chicken mole tacos

Chicken Mole Tacos Make America Better

Posted on Posted in Chicken, Sandwiches

chicken mole tacosFor chicken mole tacos, the secret’s in the sauce.

No, seriously, the sauce is the only thing that is anything like complicated.  For the rest, all you do is sauté some peppers and onions and add the cooked chicken.  Then dump in the sauce and slap it on some tortillas.chicken mole tacosThe mole sauce takes some effort.  But not a lot.  And if you make a big batch, you can freeze portions of it to use for enchiladas, chili base, ketchup replacement… Chicken mole sauce tastes wildly complex and exotic, and would pair well with just about anything.


Not much, honestly.  I loved this stuff.

Using water instead of chicken stock would make things a bit easier, and the taste of the mole sauce is so rich that the flavor probably wouldn’t suffer.  That might could streamline things a bit.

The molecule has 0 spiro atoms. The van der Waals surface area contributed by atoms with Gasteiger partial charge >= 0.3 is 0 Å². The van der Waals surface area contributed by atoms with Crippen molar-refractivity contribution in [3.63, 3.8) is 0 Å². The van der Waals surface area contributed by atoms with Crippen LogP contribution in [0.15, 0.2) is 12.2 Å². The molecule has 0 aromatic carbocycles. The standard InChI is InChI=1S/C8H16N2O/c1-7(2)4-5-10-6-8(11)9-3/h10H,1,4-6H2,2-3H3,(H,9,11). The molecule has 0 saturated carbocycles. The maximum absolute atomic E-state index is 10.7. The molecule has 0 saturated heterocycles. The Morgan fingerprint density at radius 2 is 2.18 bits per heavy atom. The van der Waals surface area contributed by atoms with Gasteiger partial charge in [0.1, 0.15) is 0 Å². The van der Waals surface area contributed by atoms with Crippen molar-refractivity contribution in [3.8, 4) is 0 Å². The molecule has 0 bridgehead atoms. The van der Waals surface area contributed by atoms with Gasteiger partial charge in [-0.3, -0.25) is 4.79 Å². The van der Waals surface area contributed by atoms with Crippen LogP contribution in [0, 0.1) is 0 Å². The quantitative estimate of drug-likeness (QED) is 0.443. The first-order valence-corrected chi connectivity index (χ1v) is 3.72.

A food processor is pretty much a necessity for this.  I can’t think of an easier way to make a thick paste from the sauce ingredients.  If the paste didn’t need frying or browning you could probably skip the paste, add all the liquid, and use a blender.  But the paste really needs that browning step to bring out the righteous flavor.  It might seem like a fiddly step, but you really need it.


If you’re trying to eat less meat, chicken mole sauce is the balls.  It transforms boring vegetables into rich, decadent main courses.  It wraps lesser foods in its warm, spicy embrace and elevates them to rib-sticking fare.

Because of its heritage, chicken mole is a great candidate for America-centric cuisine.  Chiles and chocolate were both native to and domesticated in the Americas.  Chiles can definitely be grown locally.  Chocolate can’t, at least not in the American Midwest, but it’s a stable and easily transportable commodity; it doesn’t need to be frozen or canned or preserved in strange ways.

I’m thinking molé could be used to enrich other American standards.  Say… Sloppy Joes Molé?


chicken mole tacosYou won’t believe this stuff.  Chicken moleé is the wild love child of chili and a magical Mexican unicorn.  Make it and that imagery will make sense.